Washington (CNN) - With the pivotal midterm elections just nine months away, a group of influential Republicans have launched an independent organization to help develop and promote policy ideas for GOP candidates and officeholders.
The new group, American Action, will have a kickoff event next Tuesday at the W Hotel in Washington – a jobs forum hosted by Virginia Gov. Bob McDonnell, a rising star in the Republican Party.
Modeled roughly after the Center for American Progress, a liberal think tank and messaging organization, American Action was developed by Fred Malek, a top Republican donor from Virginia who maintains close ties with GOP governors throughout the country.
After the 2008 election, Malek said he felt Republicans "were increasingly being defined by folks who opposed our point of view as the 'Party of No' and defined by those folks on the far right."
"We needed some means of bringing together all those who occupy the center-right point of view in a means that has some political vitality so we could speak with a common voice and have our views prevail," he said.
The group's operations will be managed by former Minnesota Sen. Norm Coleman. Its board of advisers includes former Florida Gov. Jeb Bush, former Florida Sen. Mel Martinez, former Missouri Rep. Jim Talent, former Minnesota Rep. Vin Weber, former New York Rep. Tom Reynolds and former Secretary of Education Margaret Spellings. Malek told CNN that more Republicans will be involved, but said their names have yet to be announced.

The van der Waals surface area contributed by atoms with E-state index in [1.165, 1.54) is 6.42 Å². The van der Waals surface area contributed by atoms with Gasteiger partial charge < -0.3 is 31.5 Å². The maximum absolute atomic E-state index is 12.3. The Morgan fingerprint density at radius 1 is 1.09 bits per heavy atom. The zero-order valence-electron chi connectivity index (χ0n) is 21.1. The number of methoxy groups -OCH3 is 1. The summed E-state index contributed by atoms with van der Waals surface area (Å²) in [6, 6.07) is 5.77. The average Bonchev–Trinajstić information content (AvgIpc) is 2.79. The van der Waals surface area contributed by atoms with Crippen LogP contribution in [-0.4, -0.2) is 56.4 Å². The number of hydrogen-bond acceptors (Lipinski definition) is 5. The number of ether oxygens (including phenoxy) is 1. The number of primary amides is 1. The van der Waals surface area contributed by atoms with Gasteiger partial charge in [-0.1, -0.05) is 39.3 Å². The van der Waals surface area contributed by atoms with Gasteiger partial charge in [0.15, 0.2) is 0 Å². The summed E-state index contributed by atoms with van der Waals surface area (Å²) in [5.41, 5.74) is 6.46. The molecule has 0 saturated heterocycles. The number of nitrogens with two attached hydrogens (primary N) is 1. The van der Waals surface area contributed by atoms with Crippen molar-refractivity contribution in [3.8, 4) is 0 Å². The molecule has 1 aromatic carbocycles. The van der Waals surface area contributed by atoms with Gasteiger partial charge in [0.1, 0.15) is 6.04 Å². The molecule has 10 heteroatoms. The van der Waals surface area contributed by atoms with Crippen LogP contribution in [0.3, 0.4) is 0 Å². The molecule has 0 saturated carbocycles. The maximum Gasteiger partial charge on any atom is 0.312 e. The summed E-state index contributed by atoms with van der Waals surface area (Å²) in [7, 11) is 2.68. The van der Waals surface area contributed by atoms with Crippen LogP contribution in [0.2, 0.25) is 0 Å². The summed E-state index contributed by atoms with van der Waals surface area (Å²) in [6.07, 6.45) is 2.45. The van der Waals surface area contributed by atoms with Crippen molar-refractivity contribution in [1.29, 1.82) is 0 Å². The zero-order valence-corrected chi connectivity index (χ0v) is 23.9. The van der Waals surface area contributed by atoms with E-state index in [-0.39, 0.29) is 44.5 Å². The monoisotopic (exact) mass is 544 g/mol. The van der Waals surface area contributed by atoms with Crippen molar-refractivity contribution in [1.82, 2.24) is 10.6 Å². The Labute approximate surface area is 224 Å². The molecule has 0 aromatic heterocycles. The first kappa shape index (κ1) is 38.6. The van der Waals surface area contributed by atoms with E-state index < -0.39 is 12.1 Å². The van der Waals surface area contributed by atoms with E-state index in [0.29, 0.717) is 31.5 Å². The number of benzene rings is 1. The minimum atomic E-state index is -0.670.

According to Malek, the group is meant to supplement, not step on, existing party organizations or GOP leadership on Capitol Hill. "We will focus on issues that bring us together, not those that divide," he said. "We are not going to focus on social issues."
American Action will have a policy arm - run by Douglas Holtz-Eakin, who was Sen. John McCain's economic adviser during his 2008 presidential campaign - which will bring together top thinkers from center and right-leaning think tanks to develop policy ideas.
Those recommendations will then be passed along to the group's political wing - managed by Rob Collins, a former aide to Rep. Eric Cantor - to convey the proposals to "key centers of influences, officeholders and candidates who share a center-right philosophy," Malek said.